How far ahead are things planned? While it’s shocking to discover that the Marvel Cinematic Universe is primed to fill multiplexes until 2028, it’s not surprising to find that most major companies have long-term planning departments looking into what the markets of 2025 and beyond will look like. Pre-21st century futurology had the big millenial date to focus on – the perfect waypoint for achieving a certain goal (Transport 2000, for example, now the Campaign for Better Transport). 2020 is perhaps the next great ‘vision’ date, although it’s now too close to count as a long-range objective. It’s not hard to find plans for 2025 or even 2035 and 2040. Major infrastructure projects like transportation require long timescales and 2050 is now featuring pretty heavily, certainly in terms of planning for climate change, for example, or the London Infrastructure Plan.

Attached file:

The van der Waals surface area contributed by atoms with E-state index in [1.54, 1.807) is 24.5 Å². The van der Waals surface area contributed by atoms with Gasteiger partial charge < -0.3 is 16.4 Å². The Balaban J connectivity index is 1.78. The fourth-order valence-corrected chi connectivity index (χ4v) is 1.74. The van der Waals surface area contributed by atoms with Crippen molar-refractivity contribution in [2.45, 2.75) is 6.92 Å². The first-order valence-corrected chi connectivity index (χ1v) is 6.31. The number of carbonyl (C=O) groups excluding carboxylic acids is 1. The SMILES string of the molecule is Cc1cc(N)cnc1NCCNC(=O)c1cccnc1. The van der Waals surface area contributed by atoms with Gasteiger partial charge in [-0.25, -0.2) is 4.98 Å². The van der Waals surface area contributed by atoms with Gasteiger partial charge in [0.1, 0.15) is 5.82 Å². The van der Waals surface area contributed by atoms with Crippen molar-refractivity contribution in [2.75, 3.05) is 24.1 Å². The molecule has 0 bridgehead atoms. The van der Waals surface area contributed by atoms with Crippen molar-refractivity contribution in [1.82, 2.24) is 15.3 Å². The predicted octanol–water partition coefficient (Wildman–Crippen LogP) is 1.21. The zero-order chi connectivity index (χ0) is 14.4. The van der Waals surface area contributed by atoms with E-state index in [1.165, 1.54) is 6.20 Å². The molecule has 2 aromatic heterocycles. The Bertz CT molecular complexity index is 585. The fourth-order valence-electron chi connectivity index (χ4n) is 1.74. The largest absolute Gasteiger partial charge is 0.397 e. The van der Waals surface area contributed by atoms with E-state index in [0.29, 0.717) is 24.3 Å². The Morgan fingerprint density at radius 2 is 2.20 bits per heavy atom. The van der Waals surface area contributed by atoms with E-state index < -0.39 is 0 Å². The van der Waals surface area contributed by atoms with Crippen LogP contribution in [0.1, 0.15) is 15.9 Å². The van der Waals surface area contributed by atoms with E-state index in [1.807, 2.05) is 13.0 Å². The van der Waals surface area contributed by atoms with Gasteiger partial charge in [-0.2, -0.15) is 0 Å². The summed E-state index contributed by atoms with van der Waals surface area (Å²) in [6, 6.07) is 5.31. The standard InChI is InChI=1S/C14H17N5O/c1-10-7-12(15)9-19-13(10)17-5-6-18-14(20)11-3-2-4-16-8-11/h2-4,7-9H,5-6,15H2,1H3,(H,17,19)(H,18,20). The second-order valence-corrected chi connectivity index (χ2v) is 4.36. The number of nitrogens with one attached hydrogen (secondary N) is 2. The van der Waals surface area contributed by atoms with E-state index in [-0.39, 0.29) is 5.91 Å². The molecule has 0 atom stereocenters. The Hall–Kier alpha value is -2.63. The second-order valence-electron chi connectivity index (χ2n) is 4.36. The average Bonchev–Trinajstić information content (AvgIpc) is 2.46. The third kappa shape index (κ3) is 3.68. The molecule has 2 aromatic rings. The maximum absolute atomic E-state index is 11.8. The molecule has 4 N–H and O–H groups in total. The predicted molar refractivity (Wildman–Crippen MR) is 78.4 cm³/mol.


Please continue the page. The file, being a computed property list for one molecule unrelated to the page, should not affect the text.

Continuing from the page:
Some cultural events are fixed (nearly) in stone, such as the Tokyo Olympics of 2020, the same year as Dubai’s World Expo, which precedes the 2022 World Cup in Qatar (allegedly). Wikipedia has a timeline of the near future, which tails off into mostly astronomical data by the end (and then segues into the timeline of the far future) and there’s also the much more dystopic (and obviously speculative) Future Timeline website. The above image is from System360, a tumblr.